I'm a big fan of School of Hard Sums, and I love some of the TV shows that Marcus has done, so I knew this would be good. What surprised me was just how exciting it was being in a room full of enthusiastic mathematicians listening to a lecture from an enthusiastic mathematician; it's this joy that I wish we could bottle and give to students somehow. The hour flew by, and I left with a spring in my step and a reminder of why I love maths so much.

Another interesting point from this is the use of the Fibonacci (why can I NEVER spell that) in music, or more accurately, the fact that the so-called "Fibonacci" sequence was being used for beat counts in Indian music way before Leonardo gave his name to it. @Kirstymaths tweeted a pic of this that's worth checking out.

Marcus then talked about prime numbers, and suggested a more intuitive reason that 1 isn't a prime number. If we think of the primes as building blocks for all the other integers (Fundemental Theorem of Arithmetic), then 1 isn't prime because we can't make anything with it. It's interesting that mathematicians have flipped back and forth on 1 for years; I vaguely remember something from my Numbers and Algebra course in the third year of my degree, but Wikipedia is much more accessible than the lecture notes gathering dust in my loft.

The lecture then progressed to talking about cicadas, insects whose life-cycle lasts a prime number of years. I remember finding out about this last year when a friend in America sent me a video very similar to this one of cicadas in his local area; I was amazed at the volume the insects create, and even more amazed when I read some of the linked news articles that explained that these particular cicadas emerge once every 17 years. There are some theories that this is to do with the cycles of now-extinct predators; choosing a prime numbered life cycle would mean that the cicada has less chance of meeting a surge of predators whose life cycle works on multiples of 2 or 4 (for example). I've also just found a nice video from the BBC's Life in the Undergrowth narrated by David Attenborough - I'm feeling inspiration for a lesson on primes and LCM here!

We then did a lottery activity, and Marcus predicted (pretty accurately) how many of us would have 1, 2 3 or 4 numbers correct. He talked about the ideas that people don't select consecutive numbers because they think these are less likely, but pointed out that half of all possible choices contain consecutive numbers. He also talked about the 1, 2, 3, 4, 5, 6 selection - I love using this when I do combinations with Year 12, and having a discussion about how you think you're clever because (if you're a mathematician) you know that this is equally as likely as any other possible combination, but how you'd be kicking yourself if you won, as there are (apparently) about ten thousand people in the country who pick this per week, and you'd be splitting the prize more than if you went for 22, 23, 24, 25, 26, 27.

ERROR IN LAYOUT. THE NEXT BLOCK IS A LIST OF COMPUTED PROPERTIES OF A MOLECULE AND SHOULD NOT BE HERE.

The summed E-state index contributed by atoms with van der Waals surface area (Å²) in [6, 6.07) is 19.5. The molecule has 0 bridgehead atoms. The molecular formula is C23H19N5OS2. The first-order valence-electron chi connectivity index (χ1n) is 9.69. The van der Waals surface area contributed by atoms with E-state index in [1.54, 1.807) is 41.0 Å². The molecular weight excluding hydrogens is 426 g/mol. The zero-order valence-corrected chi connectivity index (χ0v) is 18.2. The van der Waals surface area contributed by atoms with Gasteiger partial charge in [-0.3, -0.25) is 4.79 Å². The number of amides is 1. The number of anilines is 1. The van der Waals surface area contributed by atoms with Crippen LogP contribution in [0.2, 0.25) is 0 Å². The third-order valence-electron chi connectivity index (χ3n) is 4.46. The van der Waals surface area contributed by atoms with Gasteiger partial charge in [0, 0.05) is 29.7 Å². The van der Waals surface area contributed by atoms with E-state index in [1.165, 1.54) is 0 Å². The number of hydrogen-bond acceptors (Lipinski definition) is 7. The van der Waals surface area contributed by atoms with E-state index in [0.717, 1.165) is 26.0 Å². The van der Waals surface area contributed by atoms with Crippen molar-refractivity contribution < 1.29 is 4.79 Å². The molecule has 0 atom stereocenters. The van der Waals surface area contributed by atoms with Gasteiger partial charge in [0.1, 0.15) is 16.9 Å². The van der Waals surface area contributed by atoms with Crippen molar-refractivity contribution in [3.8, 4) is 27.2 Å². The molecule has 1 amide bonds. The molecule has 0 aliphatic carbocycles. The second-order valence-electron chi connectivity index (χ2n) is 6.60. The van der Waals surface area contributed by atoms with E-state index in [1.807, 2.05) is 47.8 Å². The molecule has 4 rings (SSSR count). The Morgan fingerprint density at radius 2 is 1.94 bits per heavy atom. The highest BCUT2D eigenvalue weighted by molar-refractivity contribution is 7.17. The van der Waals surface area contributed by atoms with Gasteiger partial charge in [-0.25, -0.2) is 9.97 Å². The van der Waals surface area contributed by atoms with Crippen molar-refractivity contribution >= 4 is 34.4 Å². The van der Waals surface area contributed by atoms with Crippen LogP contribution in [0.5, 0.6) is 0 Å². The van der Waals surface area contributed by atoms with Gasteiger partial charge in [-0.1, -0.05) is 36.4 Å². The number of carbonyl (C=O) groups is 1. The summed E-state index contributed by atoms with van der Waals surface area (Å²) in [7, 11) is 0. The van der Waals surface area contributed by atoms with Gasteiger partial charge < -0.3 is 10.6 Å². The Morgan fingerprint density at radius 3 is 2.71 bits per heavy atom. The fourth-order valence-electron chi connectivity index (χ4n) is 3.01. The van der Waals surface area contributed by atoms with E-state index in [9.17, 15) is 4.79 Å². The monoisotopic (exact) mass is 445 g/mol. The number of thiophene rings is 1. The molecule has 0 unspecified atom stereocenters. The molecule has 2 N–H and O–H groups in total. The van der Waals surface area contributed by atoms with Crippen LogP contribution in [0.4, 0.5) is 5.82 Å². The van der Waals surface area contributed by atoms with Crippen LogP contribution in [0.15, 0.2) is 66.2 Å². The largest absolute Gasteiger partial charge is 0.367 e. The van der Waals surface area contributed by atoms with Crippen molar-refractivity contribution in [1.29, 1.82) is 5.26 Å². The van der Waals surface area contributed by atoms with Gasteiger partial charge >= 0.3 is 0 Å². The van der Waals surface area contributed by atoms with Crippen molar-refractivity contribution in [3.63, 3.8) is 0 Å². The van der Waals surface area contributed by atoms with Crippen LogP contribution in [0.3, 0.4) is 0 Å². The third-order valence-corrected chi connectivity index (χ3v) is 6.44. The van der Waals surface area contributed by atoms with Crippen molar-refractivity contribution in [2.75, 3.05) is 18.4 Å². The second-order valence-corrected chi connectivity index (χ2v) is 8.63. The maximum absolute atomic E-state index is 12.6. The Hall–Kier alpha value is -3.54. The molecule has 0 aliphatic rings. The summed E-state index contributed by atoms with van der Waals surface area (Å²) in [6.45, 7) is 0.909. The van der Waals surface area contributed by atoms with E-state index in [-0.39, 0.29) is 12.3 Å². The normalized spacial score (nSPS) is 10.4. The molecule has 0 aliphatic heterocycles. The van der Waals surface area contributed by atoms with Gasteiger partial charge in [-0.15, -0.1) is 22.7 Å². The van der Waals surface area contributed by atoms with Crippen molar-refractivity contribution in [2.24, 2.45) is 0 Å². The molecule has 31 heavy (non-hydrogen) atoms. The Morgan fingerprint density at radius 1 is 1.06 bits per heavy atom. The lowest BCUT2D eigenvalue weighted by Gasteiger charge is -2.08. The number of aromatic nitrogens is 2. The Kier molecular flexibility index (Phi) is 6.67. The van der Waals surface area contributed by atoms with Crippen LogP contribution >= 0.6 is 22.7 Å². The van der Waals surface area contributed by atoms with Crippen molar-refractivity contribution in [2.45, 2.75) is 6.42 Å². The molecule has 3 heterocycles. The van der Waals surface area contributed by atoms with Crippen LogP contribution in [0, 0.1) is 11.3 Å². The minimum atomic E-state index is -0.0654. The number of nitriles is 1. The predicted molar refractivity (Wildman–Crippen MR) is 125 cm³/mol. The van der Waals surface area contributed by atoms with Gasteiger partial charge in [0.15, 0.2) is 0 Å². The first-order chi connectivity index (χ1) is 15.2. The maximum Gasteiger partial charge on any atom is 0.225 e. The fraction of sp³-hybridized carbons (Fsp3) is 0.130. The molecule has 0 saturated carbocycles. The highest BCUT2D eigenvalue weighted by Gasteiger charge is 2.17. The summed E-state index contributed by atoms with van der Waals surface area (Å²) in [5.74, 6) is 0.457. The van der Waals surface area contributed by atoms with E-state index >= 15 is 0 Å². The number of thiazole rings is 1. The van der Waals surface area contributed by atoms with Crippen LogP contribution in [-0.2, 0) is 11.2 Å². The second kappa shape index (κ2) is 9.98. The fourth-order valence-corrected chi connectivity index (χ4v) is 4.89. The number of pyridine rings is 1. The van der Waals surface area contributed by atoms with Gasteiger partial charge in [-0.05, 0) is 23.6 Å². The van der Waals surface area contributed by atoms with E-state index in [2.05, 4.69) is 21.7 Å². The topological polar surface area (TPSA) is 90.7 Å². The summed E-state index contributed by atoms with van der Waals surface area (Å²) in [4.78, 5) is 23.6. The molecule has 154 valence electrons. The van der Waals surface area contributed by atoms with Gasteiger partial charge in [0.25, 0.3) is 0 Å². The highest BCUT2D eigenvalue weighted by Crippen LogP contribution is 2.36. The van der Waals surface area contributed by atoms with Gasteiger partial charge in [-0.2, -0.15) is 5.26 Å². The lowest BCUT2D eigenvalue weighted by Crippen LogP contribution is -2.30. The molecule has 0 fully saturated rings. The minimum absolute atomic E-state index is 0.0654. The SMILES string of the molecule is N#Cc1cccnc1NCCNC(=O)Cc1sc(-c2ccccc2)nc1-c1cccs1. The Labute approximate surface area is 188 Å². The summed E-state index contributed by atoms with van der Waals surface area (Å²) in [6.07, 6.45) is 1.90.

Marcus finished with a lovely demonstration of patterns in populations, looking at one model for lemmings to explain the four-year "suicide". Thanks to QI (about 20 minutes in, profanity warning), I was already pretty clued up on the lemming myth (another proud schoolkid moment!), but Marcus demonstrated (using quite a simple mathematical model) how a population could stabilise, then changed this model to show how the lemming population could vary wildly to explain the four-year dip. Again, tempted to try this in the classroom!

I'm sure there's lots of stuff I've missed, but this was a brilliant way to end the day. Like I said at the start, there's something infectious about being in a room full of people who love maths and are enjoying themselves doing or thinking about mathematics, and it's a shame that this doesn't translate to our students sometimes.

On a side note, this day really really made me want to re-read Alex's Adventures in Numberland - a book so good that one Christmas I was bought two copies - but I've lost them in my house somewhere. There's light at the end of the tunnel though... in Googling to find a link for that, I've just discovered that there's a sequel! Now where's my credit card...? | |

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